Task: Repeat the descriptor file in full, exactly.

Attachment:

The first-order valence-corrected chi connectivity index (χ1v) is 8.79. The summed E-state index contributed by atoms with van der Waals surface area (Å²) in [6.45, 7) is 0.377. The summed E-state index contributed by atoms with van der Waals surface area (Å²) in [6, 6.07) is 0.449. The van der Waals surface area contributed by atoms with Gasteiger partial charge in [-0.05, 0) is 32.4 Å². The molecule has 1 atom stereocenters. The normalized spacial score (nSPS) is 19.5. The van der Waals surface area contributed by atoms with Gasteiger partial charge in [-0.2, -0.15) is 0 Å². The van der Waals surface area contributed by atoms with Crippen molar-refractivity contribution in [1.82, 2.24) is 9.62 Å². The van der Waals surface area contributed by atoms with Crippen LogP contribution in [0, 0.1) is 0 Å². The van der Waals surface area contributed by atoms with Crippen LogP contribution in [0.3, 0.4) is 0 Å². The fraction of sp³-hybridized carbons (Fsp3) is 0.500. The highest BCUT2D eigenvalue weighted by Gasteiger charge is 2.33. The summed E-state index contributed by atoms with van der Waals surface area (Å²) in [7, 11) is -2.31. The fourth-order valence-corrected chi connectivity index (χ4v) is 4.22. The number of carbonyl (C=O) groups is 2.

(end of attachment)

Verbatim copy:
The first-order valence-corrected chi connectivity index (χ1v) is 8.79. The summed E-state index contributed by atoms with van der Waals surface area (Å²) in [6.45, 7) is 0.377. The summed E-state index contributed by atoms with van der Waals surface area (Å²) in [6, 6.07) is 0.449. The van der Waals surface area contributed by atoms with Gasteiger partial charge in [-0.05, 0) is 32.4 Å². The molecule has 1 atom stereocenters. The normalized spacial score (nSPS) is 19.5. The van der Waals surface area contributed by atoms with Gasteiger partial charge in [-0.2, -0.15) is 0 Å². The van der Waals surface area contributed by atoms with Crippen molar-refractivity contribution in [1.82, 2.24) is 9.62 Å². The van der Waals surface area contributed by atoms with Crippen LogP contribution in [0, 0.1) is 0 Å². The van der Waals surface area contributed by atoms with Crippen LogP contribution in [0.3, 0.4) is 0 Å². The fraction of sp³-hybridized carbons (Fsp3) is 0.500. The highest BCUT2D eigenvalue weighted by Gasteiger charge is 2.33. The summed E-state index contributed by atoms with van der Waals surface area (Å²) in [7, 11) is -2.31. The fourth-order valence-corrected chi connectivity index (χ4v) is 4.22. The number of carbonyl (C=O) groups is 2.